especially when your client is a pornographer accused of litigation extortion. From Barker v. Patrick Collins, Inc. (W.D. Ky. July 19, 2013):
Barker and Hutchinson have brought suit against five companies, Patrick Collins, Inc., Malibu Media, LLC, Raw Films, Ltd., K–Beech, Inc., and Third Degree Films, who allegedly are pornography distributors. … The plaintiffs claim that the defendants have obtained their contact information and demanded that they pay money in settlement of a claim of copyright infringement for allegedly illegally downloading the defendants’ protected pornographic materials using file sharing technology such as BitTorrent.
In order to identify the purported infringers, the defendants allegedly hired Intellectual Property Protection, Ltd. (“IPP”), a British company, to monitor certain websites and Internet locations for BitTorrent activity. It is alleged that once an IP address was identified as utilizing BitTorrent to download files, the IP address was recorded and forwarded to the plaintiffs. The plaintiffs claim that the defendants have joined together and filed “bill of discovery” lawsuits in the Florida state courts in which they have obtained “mass subpoenas” issued for the Internet service providers associated with the harvested IP addresses to obtain the names and addresses of individuals associated with the IP addresses.
The plaintiffs claim that the demands for money in settlement from them, and from others similarly situated, were fraudulent and coercive, harassing them to pay or be publicly exposed as downloaders of pornography. The plaintiffs contend that the defendants had no proof that the plaintiffs downloaded any of the defendants’ materials….
We first address the defendants’ motion to strike certain language from the plaintiffs’ reply brief…. [D]efendants take umbrage at the characterization by the plaintiffs of the defendants’ use of “pure bill of discovery” lawsuits in Florida and “ ‘reverse’ federal class action lawsuits” as a “bastardiz[ation] of the litigation process.”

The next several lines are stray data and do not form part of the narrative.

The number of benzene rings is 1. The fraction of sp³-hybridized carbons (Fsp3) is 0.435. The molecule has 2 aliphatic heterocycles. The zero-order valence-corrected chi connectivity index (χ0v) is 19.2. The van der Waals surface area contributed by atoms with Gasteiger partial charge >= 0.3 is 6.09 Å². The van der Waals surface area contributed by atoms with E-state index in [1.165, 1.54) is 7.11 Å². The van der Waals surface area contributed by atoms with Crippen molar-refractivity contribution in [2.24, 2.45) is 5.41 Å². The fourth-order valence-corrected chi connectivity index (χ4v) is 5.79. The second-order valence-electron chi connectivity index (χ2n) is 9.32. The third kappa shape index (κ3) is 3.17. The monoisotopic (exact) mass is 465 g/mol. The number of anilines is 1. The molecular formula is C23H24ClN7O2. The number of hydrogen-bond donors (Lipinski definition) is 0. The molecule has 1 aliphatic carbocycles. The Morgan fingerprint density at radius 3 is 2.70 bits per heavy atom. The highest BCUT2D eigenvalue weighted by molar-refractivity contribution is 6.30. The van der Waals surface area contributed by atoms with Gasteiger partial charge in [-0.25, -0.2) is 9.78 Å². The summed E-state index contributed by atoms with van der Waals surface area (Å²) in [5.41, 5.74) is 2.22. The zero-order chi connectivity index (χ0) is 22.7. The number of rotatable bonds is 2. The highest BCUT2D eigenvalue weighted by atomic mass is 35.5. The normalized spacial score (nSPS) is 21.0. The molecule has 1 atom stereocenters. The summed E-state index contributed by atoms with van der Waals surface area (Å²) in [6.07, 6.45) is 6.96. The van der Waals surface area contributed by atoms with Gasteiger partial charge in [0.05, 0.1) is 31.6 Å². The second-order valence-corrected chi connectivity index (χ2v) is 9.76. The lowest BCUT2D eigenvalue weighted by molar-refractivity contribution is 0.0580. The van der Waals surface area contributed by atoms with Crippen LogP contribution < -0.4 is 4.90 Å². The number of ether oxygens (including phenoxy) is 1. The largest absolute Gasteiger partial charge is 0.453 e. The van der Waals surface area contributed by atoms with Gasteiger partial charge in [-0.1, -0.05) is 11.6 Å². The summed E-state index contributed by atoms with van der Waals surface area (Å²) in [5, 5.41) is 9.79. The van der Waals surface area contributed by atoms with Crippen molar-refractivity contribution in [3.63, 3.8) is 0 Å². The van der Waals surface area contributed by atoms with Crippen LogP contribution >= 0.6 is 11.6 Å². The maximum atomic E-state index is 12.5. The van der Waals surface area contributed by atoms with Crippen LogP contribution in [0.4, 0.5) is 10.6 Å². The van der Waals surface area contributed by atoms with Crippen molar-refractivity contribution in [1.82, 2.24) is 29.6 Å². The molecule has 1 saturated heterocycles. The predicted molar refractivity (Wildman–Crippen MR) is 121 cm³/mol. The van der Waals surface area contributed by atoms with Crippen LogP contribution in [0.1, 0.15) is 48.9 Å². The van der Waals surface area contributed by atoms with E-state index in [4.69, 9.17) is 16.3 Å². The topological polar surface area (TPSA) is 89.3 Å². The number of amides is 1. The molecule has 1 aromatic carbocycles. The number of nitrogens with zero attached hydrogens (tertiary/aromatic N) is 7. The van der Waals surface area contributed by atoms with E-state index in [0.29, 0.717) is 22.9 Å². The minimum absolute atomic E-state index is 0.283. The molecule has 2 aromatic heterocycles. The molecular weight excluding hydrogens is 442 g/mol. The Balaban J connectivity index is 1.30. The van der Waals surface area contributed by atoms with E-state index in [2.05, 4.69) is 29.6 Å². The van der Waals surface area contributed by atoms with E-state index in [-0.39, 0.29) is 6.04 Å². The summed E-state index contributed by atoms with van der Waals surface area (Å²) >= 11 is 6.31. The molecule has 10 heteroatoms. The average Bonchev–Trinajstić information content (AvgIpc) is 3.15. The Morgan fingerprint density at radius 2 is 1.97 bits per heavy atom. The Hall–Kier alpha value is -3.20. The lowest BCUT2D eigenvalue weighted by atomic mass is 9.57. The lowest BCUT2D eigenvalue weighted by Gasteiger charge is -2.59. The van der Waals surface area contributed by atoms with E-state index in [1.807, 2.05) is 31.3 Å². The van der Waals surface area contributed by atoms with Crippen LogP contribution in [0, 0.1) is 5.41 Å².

The defendants contend that the use of the term “bastardize” is “cursing,” and (1) is crass and undignified language which does not belong in the federal courts; (2) impugns the character of the defendants; and (3) calls into question the wisdom and good reputation of judges who have ruled favorably to the defendants in such cases. [The court goes through various court opinions that have used “bastardize” to refer to alleged “corruption or debasement of a principle,” and concludes:-ed.] [T]he court finds no ground upon which to conclude that the particular use of the term “bastardize” by plaintiffs in their brief was impertinent, scandalous, or otherwise improper.
Finally, to the extent that the defendants take issue with the vehemence with which the plaintiffs state their opposition, we note that the defendants, alleged pornography distributors, rely heavily upon the protections of the 1st Amendment to engage in their business. To strike the term “bastardize” on the ground that it offends the sensibilities of these defendants would be, in this court’s view, somewhat ironic. The motion to strike certain terminology in the plaintiff’s reply brief (DN 25) is DENIED….
My sense is that courts are rarely thrilled by motions to strike allegedly “scandalous” language; such motions generally take up the court’s time (and clients’ and adversaries’ money) without materially advancing the merits. Lawyers should thus be hesitant to file such motions, especially when the language is relatively mild, and doubly so when the lawyers’ own clients are considerably racier than the allegedly offensive terms. Perhaps the identity of the lawyer’s client shouldn’t matter to judges — one can certainly imagine an argument that even pornographers might want to insist on decorum in litigation, and of course the First Amendment applies only in a highly attenuated sense to court papers. But surely one can anticipate that, even if a convent’s complaints about the term “bastardizing” might possibly get some sympathy from the judge, pornographers’ complaints will more likely get mocked.
The motion, if you want to read it, is here, complete also with a massive overreaction to a throwaway line in a plaintiffs’ brief that said, “Obviously, counsel for the Defendants are not Biblical scholars”; the full context was,
Obviously, counsel for the Defendants are not Biblical scholars. They seize upon the word “genesis” and boldly state that this reference to the bill of discovery lawsuits annihilates Plaintiffs’ motion to take early discovery. While the genesis of this case, the beginning, was a bill of discovery lawsuit, filed in Florida, the crux of this lawsuit is the extortion, based upon the bastardization of the litigation process and the total disregard for the court system by the Defendants.
This is an object lesson for young lawyers, it seems to me, in how it’s a mistake to take up a judge’s time and your client’s money with these sorts of motions. Save your complaints about opposing counsel for something really serious.